Alfred Kurtz, of Elizabethtown, was one of 18 World War II veterans on the inaugural North Country Honor Flight to the World War II Memorial in Washington D.C. Kurtz served for three years in the U.S. Army and spent most of that time in a stockade in Naples, Italy, where he did guard duty as a military police officer.
As the sun rose over Vermont’s Green Mountains on Saturday, May 18, 18 World War II veterans left Plattsburgh to visit the National World War II Memorial in Washington D.C.
The trip marked the inaugural flight of North Country Honor Flight, a non-profit organization dedicated to honoring World War II veterans by taking them to the memorial.
Hundreds showed up at the Old Base Oval in Plattsburgh for a ceremony to see the veterans off.
More than a dozen uniformed troops, who stood at attention as the veterans and their guardians boarded the bus, were also on hand.
The crowd cheered and held up signs—”God bless WWII vets,” “One last mission”— as the bus pulled away at 5:30 a.m., led by a motorcade of motorcycles including the Plattsburgh Harley Owners Group, Combat Veterans Motorcycle Association, the Patriot Guard and the Legion Riders.
The procession snaked through Plattsburgh as it headed for Interstate 87 and the Albany Airport, all the while passing crowds of people waving flags and saluting.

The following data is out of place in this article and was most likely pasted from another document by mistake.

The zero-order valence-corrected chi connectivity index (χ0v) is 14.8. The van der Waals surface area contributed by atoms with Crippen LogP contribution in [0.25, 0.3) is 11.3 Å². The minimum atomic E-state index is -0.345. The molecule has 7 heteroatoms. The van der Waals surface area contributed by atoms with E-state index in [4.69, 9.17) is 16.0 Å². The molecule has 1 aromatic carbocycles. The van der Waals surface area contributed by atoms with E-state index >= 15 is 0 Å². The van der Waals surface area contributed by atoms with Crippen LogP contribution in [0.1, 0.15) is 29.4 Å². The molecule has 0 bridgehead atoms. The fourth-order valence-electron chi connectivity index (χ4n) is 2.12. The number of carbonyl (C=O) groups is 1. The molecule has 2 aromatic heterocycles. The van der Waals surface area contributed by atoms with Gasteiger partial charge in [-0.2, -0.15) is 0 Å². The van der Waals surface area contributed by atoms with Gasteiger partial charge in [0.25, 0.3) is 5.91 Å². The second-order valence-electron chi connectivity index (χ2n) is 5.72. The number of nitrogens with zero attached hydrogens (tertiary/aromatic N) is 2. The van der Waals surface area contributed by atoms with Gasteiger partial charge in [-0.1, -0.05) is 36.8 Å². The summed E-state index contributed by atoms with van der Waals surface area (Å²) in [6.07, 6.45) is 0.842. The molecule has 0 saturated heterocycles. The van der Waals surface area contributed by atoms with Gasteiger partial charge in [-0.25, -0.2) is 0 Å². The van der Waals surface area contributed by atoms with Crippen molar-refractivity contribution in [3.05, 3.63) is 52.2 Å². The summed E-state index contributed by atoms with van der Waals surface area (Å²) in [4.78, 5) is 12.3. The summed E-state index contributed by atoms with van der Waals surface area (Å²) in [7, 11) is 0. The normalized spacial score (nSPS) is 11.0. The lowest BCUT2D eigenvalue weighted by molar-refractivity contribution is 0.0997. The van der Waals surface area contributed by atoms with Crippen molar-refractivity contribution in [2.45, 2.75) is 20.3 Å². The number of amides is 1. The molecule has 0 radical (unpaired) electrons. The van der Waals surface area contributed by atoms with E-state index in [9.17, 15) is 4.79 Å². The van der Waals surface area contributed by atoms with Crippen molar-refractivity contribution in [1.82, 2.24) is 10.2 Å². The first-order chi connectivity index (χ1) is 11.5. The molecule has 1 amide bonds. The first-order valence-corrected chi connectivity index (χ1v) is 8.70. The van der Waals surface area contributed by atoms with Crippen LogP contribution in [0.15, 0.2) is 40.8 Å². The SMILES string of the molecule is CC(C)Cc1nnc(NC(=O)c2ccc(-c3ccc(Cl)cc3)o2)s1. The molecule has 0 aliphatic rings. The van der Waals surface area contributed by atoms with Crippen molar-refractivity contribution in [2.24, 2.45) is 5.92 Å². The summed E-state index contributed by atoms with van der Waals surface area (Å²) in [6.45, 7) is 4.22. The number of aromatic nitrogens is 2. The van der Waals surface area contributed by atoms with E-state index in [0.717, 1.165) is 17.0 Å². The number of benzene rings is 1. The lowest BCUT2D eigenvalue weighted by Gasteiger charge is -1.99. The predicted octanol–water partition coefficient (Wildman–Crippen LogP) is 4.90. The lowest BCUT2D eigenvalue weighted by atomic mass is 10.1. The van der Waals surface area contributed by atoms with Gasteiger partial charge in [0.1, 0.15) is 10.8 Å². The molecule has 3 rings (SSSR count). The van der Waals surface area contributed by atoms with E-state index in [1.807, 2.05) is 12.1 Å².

The WWII veterans on the first North Country Honor Flight
- Napolean J. Light, U.S. Army, Peru
- Robert O. Brooks, U.S. Navy, Plattsburgh
- Merwin I. Cowles, U.S. Marine Corps, Plattsburgh
- Francis G. Delumyea, U.S. Army, Keeseville
- Gerald B. Edwards, Army Air Corps, Keeseville
- Henry L. Vincent, U.S. Army, Upper Jay
- Herbert G. Wemette, U.S. Navy, Keeseville
- William H. Thompson, U.S. Navy, Willsboro
- Andrew J. Juneau, U.S. Navy, Champlain
- Ralph P. Filion, U.S. Navy, Plattsburgh
- John B. West, U.S. Navy, Plattsburgh
- Kenneth D. Mitchell, Army Air Corps, Plattsburgh
- Rodney L. Wright, U.S. Army, Rouses Point
- Paul E. Gibeau, Army AIir Corps, Plattsburgh
- Robert L. Savarie, U.S. Army, Olmsteadville
- William T. Lowe, Army Air Corps, Plattsburgh
- Ernest S. Clifford, Army Air Corps, Crown Point
- Alfred Henry Kurtz, U.S. Army, Elizabethtown
More motorcyclists joined the growing parade at every exit, and people waited on overpasses to celebrate as the veterans rode by.
On board, the veterans were feeling the excitement, too.
There was a smile on every wide-eyed face, and many stood to watch as motorcycles zipped by, leaving tracers of red, white and blue in their wake.
“This is so much more than I expected,” said U.S. Navy veteran Ralph P. Filion as he peered over the seat in front of him to watch a motorcyclist pass the bus, his long gray beard plastered against his face.
“A lot of us don’t talk because it brings back bad memories. As many years ago as it happened, it’s never far away.”
Filion, who entered the Navy on May 18, 1944, and received an honorable discharge March 10, 1946, spent time on a destroyer in the Atlantic Ocean.
His ship’s job was to escort a convoy of 100 American ships to Reykjavík, Iceland, in submarine infested waters.
“We had to destroy the subs before they could get to the fleet,” Filion said.
Submarines weren’t the only threat, though.
“There was one time when we hit an iceberg, and it put a big split in the ship,” Filion said. “That was close. It put a crack in the bottom and we began taking on water.”
They made it back to Virginia, where the ship was welded and sent back out.
Filion also served in Panama and the South Pacific